Social Media – Do We Need It?

Social media – do we need it?

Do we need to connect socially online for personal and business reasons?  Millions of people seem to think so or do they?  Is it the “herd” mentality that is fueling the latest and greatest or is there some purpose, some real purpose to connecting through social media sites?  Are we connecting – really?

The internet, is, even today, the modern “wild, wild West”. People uncomfortable with chaos find the internet a mystery and, often, find using the internet more time consuming than helpful.  They find a lot of junk on the internet and have to wade through massive amounts of sites before actually finding the answer to their question – most times it’s easier just to call someone you know might have the information.

500,000,000 people have flocked to Facebook.  The irony here is that only half that number are regular users. (think how small 250 million is  since our world population today is approximately 7 billion people – that’s only really 3.5% ).

It’s the same for other social media sites – so many people have signed up because “it was the thing to do” and also discovered “the thing do do” was a maze to get around and very time consuming. For instance, there is an expression on Facebook, “fan page”.  People would go to Facebook and want to set up a “fan page”, but they couldn’t find it.  To get to a fan page, you’d have to get out of your account and go to the sign up page of Facebook and find the link there – for most people, how would they know to do that?  Would it have made sense for Facebook to put it in your profile as an option or on the menu along with Wall and other menu items?  That would be too simple!

Another person I know was urged to start a group on LinkedIn.  After the experience of setting one up which she was told would only take a few minutes, she doesn’t want anything to do with setting up another group anywhere – it consumed so much time because the steps simply were not clear to her.  The group is set up and working but to her it was not worth the effort. It has provided no real benefit to her business but regularly eats up her time.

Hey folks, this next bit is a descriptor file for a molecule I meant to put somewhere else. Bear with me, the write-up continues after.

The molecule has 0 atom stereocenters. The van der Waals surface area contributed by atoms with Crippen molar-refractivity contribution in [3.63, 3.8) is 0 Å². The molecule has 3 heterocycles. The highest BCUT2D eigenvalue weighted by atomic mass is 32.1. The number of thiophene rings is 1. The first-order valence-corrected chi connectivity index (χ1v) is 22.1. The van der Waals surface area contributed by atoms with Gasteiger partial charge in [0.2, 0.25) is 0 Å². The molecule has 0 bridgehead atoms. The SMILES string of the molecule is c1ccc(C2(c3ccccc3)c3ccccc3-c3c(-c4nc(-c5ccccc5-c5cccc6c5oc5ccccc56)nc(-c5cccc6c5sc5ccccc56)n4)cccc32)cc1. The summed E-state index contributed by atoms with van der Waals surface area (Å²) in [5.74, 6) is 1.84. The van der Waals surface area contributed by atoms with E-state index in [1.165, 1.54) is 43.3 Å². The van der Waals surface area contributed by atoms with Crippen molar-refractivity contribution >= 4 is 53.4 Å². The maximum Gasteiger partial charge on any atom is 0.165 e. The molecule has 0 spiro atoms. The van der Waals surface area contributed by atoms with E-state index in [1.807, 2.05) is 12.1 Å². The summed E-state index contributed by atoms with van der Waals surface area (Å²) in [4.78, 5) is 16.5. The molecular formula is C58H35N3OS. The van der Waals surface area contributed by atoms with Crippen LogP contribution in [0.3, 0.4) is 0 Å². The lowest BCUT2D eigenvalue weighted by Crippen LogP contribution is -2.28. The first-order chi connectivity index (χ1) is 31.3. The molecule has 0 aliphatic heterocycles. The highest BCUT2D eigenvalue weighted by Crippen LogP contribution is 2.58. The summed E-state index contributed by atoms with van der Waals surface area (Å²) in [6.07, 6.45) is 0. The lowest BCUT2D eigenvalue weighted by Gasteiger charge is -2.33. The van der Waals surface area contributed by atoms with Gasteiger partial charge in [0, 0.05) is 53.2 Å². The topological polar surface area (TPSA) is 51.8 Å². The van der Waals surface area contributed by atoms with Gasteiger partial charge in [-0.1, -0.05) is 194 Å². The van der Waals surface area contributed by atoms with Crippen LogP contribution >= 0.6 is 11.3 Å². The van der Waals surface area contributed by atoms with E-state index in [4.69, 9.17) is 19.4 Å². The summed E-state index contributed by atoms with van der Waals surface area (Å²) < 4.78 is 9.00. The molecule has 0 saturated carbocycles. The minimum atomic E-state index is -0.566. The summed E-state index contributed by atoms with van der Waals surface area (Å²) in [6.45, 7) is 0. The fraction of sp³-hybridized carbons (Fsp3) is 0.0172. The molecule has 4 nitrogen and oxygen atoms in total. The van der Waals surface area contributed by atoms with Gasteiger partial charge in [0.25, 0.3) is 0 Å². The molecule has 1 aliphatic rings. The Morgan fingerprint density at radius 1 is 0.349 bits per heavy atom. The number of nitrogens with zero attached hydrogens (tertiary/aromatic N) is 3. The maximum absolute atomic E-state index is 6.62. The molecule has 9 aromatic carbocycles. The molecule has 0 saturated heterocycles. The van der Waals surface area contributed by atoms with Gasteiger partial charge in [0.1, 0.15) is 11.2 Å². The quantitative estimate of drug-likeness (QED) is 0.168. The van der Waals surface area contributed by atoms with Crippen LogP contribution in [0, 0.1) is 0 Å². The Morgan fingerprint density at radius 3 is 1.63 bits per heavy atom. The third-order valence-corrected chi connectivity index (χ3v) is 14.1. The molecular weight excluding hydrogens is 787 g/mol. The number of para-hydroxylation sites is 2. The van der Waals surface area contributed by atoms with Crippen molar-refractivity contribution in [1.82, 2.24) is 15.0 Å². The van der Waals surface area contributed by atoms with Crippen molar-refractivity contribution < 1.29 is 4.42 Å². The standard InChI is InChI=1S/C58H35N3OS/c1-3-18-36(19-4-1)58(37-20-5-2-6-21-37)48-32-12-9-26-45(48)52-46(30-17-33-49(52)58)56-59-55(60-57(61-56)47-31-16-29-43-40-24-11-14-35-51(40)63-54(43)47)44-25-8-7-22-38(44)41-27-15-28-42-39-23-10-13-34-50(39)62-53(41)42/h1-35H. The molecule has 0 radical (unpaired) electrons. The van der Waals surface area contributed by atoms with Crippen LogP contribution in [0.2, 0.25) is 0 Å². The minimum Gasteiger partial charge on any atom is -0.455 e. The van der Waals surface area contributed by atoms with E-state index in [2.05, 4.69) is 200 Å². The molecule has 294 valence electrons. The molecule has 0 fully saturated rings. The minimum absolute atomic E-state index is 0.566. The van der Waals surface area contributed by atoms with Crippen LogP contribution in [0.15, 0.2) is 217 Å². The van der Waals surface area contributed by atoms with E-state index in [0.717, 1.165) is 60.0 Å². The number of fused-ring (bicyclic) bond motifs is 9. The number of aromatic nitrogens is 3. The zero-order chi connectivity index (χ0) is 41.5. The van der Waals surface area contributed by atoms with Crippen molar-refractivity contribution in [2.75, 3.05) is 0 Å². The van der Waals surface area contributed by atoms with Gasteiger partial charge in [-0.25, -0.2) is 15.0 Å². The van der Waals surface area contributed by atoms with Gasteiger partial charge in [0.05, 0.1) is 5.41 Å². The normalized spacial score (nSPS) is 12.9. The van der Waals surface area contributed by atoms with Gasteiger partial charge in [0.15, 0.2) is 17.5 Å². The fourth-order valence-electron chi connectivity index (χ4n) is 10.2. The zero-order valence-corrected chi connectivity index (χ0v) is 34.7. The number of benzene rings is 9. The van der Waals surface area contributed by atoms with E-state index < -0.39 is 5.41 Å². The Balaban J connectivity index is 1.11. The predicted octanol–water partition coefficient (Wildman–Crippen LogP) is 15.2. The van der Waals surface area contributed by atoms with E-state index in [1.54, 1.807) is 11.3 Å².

Many small business people have given up – it’s just way too time consuming to learn, figure out and keep up with all these social media sites.  There are major differences in how they operate and the lack of clear menus, clear instructions and lack of help in most cases makes it an exercise in futility often.

Why are social media sites so confusing? In my opinion, it’s because all these sites are being set up by young “techies” with no life experience outside the technological world, no understanding of how to relate to non-techies.    As the popularity grows because it’s discovered to be the latest and greatest, so does their staff but they are still all technologically focused not consumer focused.  What makes sense to them simply doesn’t to the rest of the world – it’s an insular world.  Even Google, a milestone in internet research, merely reflects a numbers game today which can be manipulated.  Often, the worst sites get top ranking not because of their great content but their owners know how to manipulate the factors involved in getting ranked.

There’s a huge reliance on forums as a help alternative.  It doesn’t work because it’s a big waste of time too. Search for the forums – then search within the forums – and read post after post which simply doesn’t give you the answer you want.  Why?  Because you didn’t use the right word!!!  Oh, yes, a person needs to have exactly the right “word”, otherwise, it’s a maze of finding one simple answer.  Time consumed on forums can be enormous.

And the FAQ syndrome – there are few which are helpful.  It’s another maze of a few questions with a few answers which generally doesn’t give you what you want.

People give up on social media. They have an account but never, ever use it.  The refrain is always the same:  “I’ve got an account but I don’t use it.  It’s so confusing.  I don’t see the point and I’m doing fine without it.”

Do we need social media?

Obviously, the answer is not really. People are still conducting business quite successfully without social media as there are many businesses who successfully promote their business.

For most, it’s still much easier to put an ad in the paper to put one on Facebook or Adwords or any other medium and a lot less stressful.  I find a lot of businesses advertising on Craigslist and Kijiji as well as other classified sites – it’s easy for the advertiser to put up an ad and easy for potential customers to find you based on a search – they don’t have to be your “friend”.   And big business is still advertising in magazines – have you noticed how large some popular magazines are – loaded with advertising.  Why?  Because it reaches a vast audience of people interested in that particular sphere, not just people who have chosen to sign up or not.  It could very well be that newspapers will see a revival for that reason alone – ease of use and the ability to reach far more customers for their particular type of business.

People still meet with one another, text, email one another  and talk on the phone because people have found it easier to communicate using those basic, useful down-to-earth, easy-to-use mediums for connecting.